Developments

 

BelizeCriminalisation of homosexuality ruled unconstitutional in Belize
16 August 2016

The Supreme Court of Belize has ruled that section 53 of the country’s Criminal Code is unconstitutional to the extent that it criminalises homosexuality. Under section 53, a person faced imprisonment for ten years if they had “carnal intercourse against the order of nature with any person”.

In addition to declaring the law as unconstitutional, the Supreme Court ordered the addition of an extra sentence to section 53 to clarify that the section does not apply to “consensual sexual acts between adults in private”.

The Supreme Court’s decision is available here.

 

Nauru decriminalises homosexuality
27 May 2016

Nauru has repealed its Criminal Code 1899, leaving behind archaic laws that punished homosexuality.

The country has introduced a new Crimes Act 2016 which, unlike its predecessor, does not contain any provisions that seek to criminalise homosexuality.

According to the Nauru Government’s Bulletin (27 May 2016), the new laws remove “punishments inconsistent with international human rights standards” and laws that are “out of touch with our sense of justice”.

This leaves seven countries in the Pacific/Oceanic region that still criminalise homosexuality.

Read more here.

SeychellesSeychelles decriminalises homosexuality
18 May 2016

The Seychelles parliament has passed a Bill amending the country’s penal code, effectively decriminalising homosexuality.

Interestingly, none of the members of the Seychelles’ National Assembly voted against the Bill, although half of the 28 members present on the day abstained from voting.

Until this recent decriminalisation of homosexuality, anyone who had “carnal knowledge of any person against the order of nature” or who permitted “a male person to have carnal knowledge of him or her against the order of nature” faced a jail term of up to 14 years.

There are still 32 countries in Africa that continue to criminalise homosexuality.

Read more here.

Countries to watch in 2015
7 January 2015

Writer of the Erasing 76 Crimes blog Colin Stewart has identified 8 countries where recent developments have created the prospect for further improvements in local homosexuality laws. These are Malawi, Uganda, Palau, São Tomé and Príncipe, Seychelles, Northern Cyprus, Botswana and Ivory Coast.

Stewart also highlights 8 countries where grim realities remain for homosexuals, which are Jamaica, Belize, Trinidad, Cameroon, Ukraine, Kyrgyzstan, Zambia and Malaysia.

Read more here.

 

 MozambiqueMozambique decriminalises homosexuality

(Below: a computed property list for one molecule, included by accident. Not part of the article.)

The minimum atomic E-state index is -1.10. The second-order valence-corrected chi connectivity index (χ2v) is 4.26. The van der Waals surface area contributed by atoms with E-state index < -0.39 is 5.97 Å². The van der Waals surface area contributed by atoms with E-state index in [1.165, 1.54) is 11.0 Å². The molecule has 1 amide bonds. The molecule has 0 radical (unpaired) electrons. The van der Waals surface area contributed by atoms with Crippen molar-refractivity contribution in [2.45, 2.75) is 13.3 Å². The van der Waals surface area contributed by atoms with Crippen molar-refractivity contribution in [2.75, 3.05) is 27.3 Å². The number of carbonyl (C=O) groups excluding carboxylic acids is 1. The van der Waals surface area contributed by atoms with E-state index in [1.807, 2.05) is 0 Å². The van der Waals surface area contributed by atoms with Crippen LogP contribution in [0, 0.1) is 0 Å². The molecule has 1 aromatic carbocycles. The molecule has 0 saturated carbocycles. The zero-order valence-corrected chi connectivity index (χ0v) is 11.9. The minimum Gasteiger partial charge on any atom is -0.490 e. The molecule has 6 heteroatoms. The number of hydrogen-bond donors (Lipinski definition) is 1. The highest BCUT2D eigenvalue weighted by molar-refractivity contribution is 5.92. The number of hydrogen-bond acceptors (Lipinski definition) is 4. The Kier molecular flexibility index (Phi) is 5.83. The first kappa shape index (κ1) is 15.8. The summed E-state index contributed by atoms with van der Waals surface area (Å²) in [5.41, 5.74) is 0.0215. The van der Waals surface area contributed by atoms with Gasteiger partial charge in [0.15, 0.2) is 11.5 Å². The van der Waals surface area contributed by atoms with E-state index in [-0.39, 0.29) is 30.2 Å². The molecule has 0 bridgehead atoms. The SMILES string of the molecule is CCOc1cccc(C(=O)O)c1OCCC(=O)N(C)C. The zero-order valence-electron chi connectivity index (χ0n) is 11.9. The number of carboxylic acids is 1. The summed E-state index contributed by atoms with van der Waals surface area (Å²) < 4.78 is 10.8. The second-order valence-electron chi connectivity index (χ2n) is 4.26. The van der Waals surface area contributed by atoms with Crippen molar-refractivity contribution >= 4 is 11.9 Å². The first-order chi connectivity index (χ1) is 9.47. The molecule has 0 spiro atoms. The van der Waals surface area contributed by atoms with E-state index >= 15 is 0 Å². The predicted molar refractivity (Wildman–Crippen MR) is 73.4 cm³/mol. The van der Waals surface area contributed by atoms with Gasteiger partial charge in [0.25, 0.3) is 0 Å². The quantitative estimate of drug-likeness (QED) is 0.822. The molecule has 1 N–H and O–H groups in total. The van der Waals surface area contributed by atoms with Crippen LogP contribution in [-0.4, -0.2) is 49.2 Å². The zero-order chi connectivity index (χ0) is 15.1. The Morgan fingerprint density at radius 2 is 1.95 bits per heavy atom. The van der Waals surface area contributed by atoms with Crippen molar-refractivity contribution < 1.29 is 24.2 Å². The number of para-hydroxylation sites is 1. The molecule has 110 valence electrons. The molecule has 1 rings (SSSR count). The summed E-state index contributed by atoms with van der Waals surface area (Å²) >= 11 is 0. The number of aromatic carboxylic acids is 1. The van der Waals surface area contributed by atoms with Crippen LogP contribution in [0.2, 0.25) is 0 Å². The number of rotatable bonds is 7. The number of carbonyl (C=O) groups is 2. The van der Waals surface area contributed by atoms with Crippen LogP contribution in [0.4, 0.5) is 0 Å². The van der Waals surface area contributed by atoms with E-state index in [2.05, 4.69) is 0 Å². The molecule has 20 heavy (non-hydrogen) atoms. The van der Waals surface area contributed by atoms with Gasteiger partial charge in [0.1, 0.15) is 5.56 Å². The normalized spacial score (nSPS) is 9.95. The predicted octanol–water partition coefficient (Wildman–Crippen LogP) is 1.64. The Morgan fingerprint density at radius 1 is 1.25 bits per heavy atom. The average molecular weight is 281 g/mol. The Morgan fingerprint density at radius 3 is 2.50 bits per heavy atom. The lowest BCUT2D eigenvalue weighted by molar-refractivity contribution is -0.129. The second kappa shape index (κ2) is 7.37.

28 December 2014

Homosexuality no longer remains a crime in Mozambique following the replacement of the country’s Penal Code in July 2014. A paragraph in the 1887 Penal Code had referred to homosexuality as a “crime of nature”. This reference no longer appears in the new Code, resulting in the decriminalisation of homosexuality.

Read more here.

 

Palau  Palau decriminalises homosexuality
  15 October 2014

Palau has reformed its criminal laws to decriminalise homosexuality. The reforms, which took effect in July 2014, were welcomed by Kaleidoscope Australia.

“This is wonderful news – giving a much need impetus to the process for reform in the Pacific,” Kaleidoscope Australia President Dr Paula Gerber said.

Read more here.

 

Paula Gerber  The ongoing criminalisation of homosexuality within the Commonwealth
   23 July 2014

The Alternative Law Journal recently published an article authored by Dr Gerber in which she highlights the large number of countries within the Commonwealth that continue treat homosexuality as a crime. In her paper, Dr Gerberanalyses the capacity of the Commonwealth to play a meaningful role in reform in this area, given that over 80% of members criminalise consensual same-sex sexual conduct between adults. She concludes that the UN and civil society may provide better avenuces for effecting change.

Living a Life of crime – The ongoing criminalisation of homosexuality within the Commonwealth, as published on the Alternative Law Journal, can be accessed here.

The Guardian has also published an opinion piece authored by Dr Gerber, where she questions whether Australia should continue to be a member of the Commonwealth Nations.

Read Dr Gerber’s opinion piece on The Guardian here.

 

Paula Gerber Why the Pacific Islands are no gay paradise
 12 May 2014

Gay Star News has published an opinion piece written by Dr Gerber where she shines a light on LGBTI issues in the Pacific region. In this article, Dr Gerber explores some of the nine Pacific Island nations that still criminalise homosexuality, and highlights the two countries that have shown leadership in the area.

Read Dr Gerber’s opinion piece here.

 

Paula Gerber Should the west be held accountable for gay persecution?
 8 April 2014

The Conversation has published an opinion piece authored by Dr Paula Gerber regarding the influence of western countries over the treatment of LGBTI people in African and Asian nations. In this article, Dr Gerber argues that the western world has contributed towards the persecution of LGBTI people in countries such as Uganda and Nigeria. In particular, Dr Gerber argues that such countries have been influenced by anti-gay Christians that have unsuccessfully campaigned in western countries. Additionally, western nations have provoked these developing countries with their expressions of power and threats of diminished relations.